You need to juggle lots of things while you cook – and having a toddler on your hands makes things even harder! They want you to pick them up, they want to be fed, they want to weave in and out between your feet for no apparent reason. If you're looking for some tips to get dinner on without tripping up over your toddler, here are some tips from dads and mums who've managed to get everyone fed and keep their hungry, angry littles ones ("hangry" little ones!) safe.
For small babies in need of some attention while you're trying to cook, put them somewhere close like in your Baby Box wrap or a high chair and chat away to them. Try to copy the sounds they make, and see if they try to copy yours.
Your child's development: Your baby is listening to you all the time – their brain is like a wee sponge soaking up every word you say, and your voice is what they love hearing the most. As they get older, they'll start to practise talking with you by making noises and cooing at you. Try to encourage them as much as you can!
Drawing or playing can keep your kids happy and busy while you're getting tea ready, and you can chat to them about what they're doing. If your older child has homework, give the younger ones some "homework" too: "can you draw me a picture?"
Put a bunch of different things on a table – cutlery, plates, plastic cup, fruits, etc. Ask your child if they can put them into groups. What colour are they? What shape are they? What are they used for?
Your child’s development: Playing games where you ask your child about things (e.g. groups, colours, shapes, numbers) helps your child learn about their world. It helps with their "thinking" skills – helping with everything from real-life problem solving, to maths and science.
Before dinner, get some of their favourite dolls and toys and have a wee tea party of their own. They'll love being in charge and feeding their "guests". Try asking what their toy dinosaurs like to eat or if Teddy likes carrots?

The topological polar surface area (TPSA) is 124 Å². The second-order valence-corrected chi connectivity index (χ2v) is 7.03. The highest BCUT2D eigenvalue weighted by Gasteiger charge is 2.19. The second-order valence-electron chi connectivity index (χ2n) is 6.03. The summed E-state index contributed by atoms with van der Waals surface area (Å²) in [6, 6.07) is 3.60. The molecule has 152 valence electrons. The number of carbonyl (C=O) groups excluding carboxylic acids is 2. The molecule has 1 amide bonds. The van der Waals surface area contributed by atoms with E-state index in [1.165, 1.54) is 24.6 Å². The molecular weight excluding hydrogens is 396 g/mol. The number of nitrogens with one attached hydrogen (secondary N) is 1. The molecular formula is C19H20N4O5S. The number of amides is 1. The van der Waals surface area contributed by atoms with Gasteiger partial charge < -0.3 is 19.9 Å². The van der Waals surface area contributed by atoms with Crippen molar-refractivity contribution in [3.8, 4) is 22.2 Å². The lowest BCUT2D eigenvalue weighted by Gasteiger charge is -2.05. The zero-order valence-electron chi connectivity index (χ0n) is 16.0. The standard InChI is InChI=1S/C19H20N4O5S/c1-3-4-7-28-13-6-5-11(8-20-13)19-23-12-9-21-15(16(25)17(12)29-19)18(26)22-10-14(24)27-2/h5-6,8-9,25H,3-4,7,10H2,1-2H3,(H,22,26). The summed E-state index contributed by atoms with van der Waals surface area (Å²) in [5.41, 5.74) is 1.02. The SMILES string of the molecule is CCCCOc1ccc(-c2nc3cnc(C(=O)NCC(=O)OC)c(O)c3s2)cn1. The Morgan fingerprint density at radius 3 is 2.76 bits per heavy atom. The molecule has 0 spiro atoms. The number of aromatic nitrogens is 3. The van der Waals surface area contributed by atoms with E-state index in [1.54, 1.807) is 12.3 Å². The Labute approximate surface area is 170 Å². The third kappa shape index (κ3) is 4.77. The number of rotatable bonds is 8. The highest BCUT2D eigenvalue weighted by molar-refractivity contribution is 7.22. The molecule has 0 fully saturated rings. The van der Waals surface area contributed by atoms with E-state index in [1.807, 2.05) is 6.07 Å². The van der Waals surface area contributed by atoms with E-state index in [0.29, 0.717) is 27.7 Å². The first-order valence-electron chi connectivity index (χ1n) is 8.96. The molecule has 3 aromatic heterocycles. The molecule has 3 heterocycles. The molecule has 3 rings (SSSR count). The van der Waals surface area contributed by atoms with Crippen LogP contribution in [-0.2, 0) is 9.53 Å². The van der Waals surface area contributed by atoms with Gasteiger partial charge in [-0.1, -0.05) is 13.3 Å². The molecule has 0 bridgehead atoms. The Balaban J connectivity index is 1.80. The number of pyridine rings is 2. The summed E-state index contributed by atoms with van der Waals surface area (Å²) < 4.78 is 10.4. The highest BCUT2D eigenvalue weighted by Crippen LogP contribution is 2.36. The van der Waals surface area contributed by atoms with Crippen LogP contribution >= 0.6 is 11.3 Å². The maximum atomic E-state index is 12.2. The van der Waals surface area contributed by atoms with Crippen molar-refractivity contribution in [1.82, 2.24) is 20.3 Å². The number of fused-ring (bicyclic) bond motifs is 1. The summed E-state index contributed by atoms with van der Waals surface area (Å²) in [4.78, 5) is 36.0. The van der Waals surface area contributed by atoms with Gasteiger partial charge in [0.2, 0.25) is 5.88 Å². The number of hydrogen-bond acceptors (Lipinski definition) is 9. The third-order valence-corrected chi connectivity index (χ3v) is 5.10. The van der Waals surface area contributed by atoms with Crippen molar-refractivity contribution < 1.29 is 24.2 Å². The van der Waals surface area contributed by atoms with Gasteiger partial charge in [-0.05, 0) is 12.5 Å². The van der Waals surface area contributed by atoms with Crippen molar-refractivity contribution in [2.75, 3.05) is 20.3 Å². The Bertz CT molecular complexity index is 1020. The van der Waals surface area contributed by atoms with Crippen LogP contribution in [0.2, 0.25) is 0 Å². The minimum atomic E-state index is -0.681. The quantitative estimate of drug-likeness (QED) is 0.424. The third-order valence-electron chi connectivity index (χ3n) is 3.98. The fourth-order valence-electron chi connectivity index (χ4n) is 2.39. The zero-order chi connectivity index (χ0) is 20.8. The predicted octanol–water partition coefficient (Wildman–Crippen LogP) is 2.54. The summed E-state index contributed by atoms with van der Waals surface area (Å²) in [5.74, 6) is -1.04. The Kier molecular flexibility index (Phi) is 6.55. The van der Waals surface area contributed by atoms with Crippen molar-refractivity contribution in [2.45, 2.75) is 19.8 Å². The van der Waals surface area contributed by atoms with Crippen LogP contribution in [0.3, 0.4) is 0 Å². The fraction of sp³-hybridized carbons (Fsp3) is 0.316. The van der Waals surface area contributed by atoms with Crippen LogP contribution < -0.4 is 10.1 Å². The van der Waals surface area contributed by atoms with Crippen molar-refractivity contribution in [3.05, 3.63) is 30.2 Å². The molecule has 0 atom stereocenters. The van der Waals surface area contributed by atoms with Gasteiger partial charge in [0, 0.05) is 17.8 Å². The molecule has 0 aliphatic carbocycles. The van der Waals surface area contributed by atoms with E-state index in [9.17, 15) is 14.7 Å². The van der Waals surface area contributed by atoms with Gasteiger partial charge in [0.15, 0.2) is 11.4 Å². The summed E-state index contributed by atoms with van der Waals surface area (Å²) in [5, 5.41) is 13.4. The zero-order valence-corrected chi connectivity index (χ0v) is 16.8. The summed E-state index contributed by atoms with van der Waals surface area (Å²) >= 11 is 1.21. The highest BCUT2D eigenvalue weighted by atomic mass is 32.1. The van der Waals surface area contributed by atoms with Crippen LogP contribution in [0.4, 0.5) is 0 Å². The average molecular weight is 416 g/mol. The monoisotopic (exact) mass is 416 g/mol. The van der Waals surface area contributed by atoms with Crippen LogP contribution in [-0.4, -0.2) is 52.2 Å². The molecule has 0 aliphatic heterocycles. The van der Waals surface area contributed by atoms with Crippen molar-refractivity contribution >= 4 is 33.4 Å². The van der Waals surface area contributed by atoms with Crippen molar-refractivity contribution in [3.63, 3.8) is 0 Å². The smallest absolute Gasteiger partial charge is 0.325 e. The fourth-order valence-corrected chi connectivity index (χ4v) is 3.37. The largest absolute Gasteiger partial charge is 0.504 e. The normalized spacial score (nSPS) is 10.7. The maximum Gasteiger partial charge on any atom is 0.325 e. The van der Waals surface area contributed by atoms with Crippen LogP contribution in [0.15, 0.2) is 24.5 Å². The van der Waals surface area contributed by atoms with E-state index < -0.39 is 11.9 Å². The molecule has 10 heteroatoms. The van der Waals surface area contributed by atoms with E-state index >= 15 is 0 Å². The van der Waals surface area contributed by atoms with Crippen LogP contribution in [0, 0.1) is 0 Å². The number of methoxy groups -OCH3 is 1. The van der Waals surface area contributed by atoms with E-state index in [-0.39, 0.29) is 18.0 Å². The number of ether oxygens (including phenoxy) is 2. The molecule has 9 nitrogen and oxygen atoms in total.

Large portions can be daunting for little hands and mouths, so keep servings small so eating doesn't seem like a big task. Cutting finger foods into bite-sized pieces makes it easy for little hands to pick up.
Your child’s development: Toddlers aren't growing as fast as babies, so they don't need big portion sizes a lot of the time.
Stick your menu on the wall (or the fridge if you've got magnets), and you can draw up your shopping list together.
Your child’s development: Involving your toddler helps them feel a bit more grown-up. They're more likely to eat what they've helped to choose and make. Next time you're at the supermarket, why not get your little one to pick out their own special vegetable?
Pick up your spoon, take some food and say "Mmmm delicious" and then put the spoon down. Your little one will be watching you very closely. Take a few tiny bites and have them do the same. Then when they do something, you copy them.
Your child’s development: This to-and-fro action helps them learn to pay attention and remember so they can repeat your actions. They need these thinking skills to learn information and use it. Plus it can encourage a fussy eater to eat!
Children learn by watching then copying. It's not always easy but if you manage to all sit together at meal times, they'll be encouraged to eat by watching you do the same. Even if all you manage some days is breakfast, it can make a big difference.
Your child’s development: You're the most important person in your little one's life. Seeing what you eat makes them think it must be yummy. If your older children eat up their veg or even feed it to them, that can be a real help to get them eating up.
Pretend there are wild animals trying to steal your broccoli! Let your toddler take bites from your fork while you're pretending to be distracted. You can act shocked when you turn back to see how much those invisible gobblers have eaten. This makes your fussy eaters keen to try new things.